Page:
Retreat of the Invaders: Paris’ artistic loss
Editor in Chief, Reece Parker, discusses why the theft of Paris’ most prominent street art is a loss for the city more than a gain for thieves.
The past month has seen numerous thefts of works by the street artist ‘Invader’, with Parisian streets being stripped of a large number of his mosaics. Invader has decorated walls worldwide since 1998, installing images created through the arrangement of coloured tiles on numerous city walls. These mosaics mimic the 8-bit style of classic video games, with many of his images replicating the enemy of the classic video game ‘Space Invader’, where he gets his namesake. Cartoon characters such as Bugs Bunny and Princess Peach also feature heavily.
Witnesses have seen suspected thieves disguised as council workers, removing the artworks whilst dressed in high-visibility clothing. After it was brought to their attention, Parisian officials have denied that they were involved with the individuals. On his website, Invader has described the thefts as ‘nonsensical and painful destruction’, adding that it is a ‘large number’ of pieces that have been lost. Perhaps most puzzlingly, these aren’t works which can easily be sold after stealing, as to remove the mosaic from the wall you have to destroy the piece. To repair it, you would have to invest in replacement tiles, or, depending on the degree of destruction, you may have to recreate the piece altogether. This seriously mitigates the potential to be sold for a profit.
If the pieces will not reach a high price on the black market, we must question why they are being stolen. Perhaps, those who are stealing the pieces want them to keep for themselves, as they would be in possession of both an iconic piece of street art history and of the Parisian cultural landscape. Yet this is perhaps the most upsetting piece of this robbery, that in removing these works from their public position they have not been stolen from Invader but from the city itself.
Invader’s works are integral to Paris’s identity, with over 1000 pieces in the city. Whilst many of them are images taken from pop-culture, some of the works directly comment on the heritage of the city, for example the pixelated recreation of the Mona Lisa which is placed opposite the Louvre, where the original piece is housed. Invader is himself acutely aware of how the work belongs to the city and its people, and this understanding of the role of his street art is implicated in his identity as an artist, or lack thereof.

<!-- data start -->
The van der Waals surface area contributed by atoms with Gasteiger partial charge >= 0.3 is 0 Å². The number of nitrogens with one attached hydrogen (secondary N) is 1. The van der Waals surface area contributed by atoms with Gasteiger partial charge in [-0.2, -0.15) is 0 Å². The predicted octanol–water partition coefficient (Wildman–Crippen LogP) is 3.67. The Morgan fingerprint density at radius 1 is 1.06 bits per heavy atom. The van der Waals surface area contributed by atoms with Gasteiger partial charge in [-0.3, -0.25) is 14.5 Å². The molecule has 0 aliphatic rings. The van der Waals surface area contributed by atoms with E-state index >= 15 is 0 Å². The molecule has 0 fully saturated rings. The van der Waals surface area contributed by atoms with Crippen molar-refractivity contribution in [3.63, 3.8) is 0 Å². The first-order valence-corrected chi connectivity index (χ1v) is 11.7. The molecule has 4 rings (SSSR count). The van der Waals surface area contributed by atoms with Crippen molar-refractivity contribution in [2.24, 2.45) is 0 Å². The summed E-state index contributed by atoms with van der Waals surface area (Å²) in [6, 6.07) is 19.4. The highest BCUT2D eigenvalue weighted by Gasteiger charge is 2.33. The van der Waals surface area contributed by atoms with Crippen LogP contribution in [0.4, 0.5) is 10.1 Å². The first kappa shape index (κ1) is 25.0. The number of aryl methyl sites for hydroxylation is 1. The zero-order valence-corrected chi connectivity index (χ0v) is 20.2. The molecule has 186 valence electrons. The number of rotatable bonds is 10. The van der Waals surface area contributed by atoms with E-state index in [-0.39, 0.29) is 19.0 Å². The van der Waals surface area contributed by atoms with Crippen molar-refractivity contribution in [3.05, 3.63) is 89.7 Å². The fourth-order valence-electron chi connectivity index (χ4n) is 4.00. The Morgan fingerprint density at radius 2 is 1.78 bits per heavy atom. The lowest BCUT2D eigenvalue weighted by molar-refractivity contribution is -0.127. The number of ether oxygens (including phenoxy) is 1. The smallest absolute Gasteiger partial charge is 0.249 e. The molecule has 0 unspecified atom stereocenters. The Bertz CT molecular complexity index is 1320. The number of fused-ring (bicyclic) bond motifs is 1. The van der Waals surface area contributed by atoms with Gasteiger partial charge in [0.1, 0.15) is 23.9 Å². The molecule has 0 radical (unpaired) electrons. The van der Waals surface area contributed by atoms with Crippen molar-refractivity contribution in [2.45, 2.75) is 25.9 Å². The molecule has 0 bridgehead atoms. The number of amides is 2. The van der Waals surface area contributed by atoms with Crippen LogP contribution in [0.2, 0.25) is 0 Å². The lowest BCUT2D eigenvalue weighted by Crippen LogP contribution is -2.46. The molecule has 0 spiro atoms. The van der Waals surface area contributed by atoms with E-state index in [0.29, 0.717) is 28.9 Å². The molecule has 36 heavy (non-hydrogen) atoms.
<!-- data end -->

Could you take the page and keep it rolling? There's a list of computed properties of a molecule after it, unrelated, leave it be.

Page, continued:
Like many street artists, Invader has always sought to keep his true identity a secret, and has so far been successful. Where for many artists this is to escape possible legal repercussions from local authorities which aren’t supportive of their artistic aims, for Invader this isn’t needed. Firstly, his style of art is so innocent and playful that authorities would seek to prosecute him in the same way that they would for a standard tagger. Moreover, his works are so famous and adored by local residences, as well as bringing in large amounts of tourist revenue, that it would be a PR disaster to arrest him if his identity was ever compromised. The reason that Invader chooses to remain anonymous is that by distancing his art from a distinguishable identity – where his identity and ownership fades, it is replaced the meaning the public places on his work. The works become a part of the city in which they are installed, and gain precedence due to the relationship that the city and its people have with the work.
This ideology informs all of Invader’s work. He has spoken about choosing to install his works in public spaces rather than galleries so they are accessible to all, and decides the sites for installation according to their visibility and value to the local community. Invader often places numerous pieces across a city over a fortnightly period, in what he has termed ‘invasions’. When he does this, the subject matter of his pieces are adapted and themed by the context of the city. Sites near banks often feature dollar sign mosaics, whilst all his works in Hong-Kong have a distinct oriental theme. Once he’s finished an invasion, he prints and distributes ‘invasion maps’, which notify residents and visitors of where his pieces are. Fitting with his playful nature, the locations he chose in Montpellier formed an image of a Space Invader when viewed on the map. Clearly, for artists such as Invader, the work is more owned by the city and it’s people than by himself. This is why these robberies are so troubling, they are an attack on the culture of Paris, much more damaging than theft from an individual or company.
(Image courtesy of Space-Invader.com)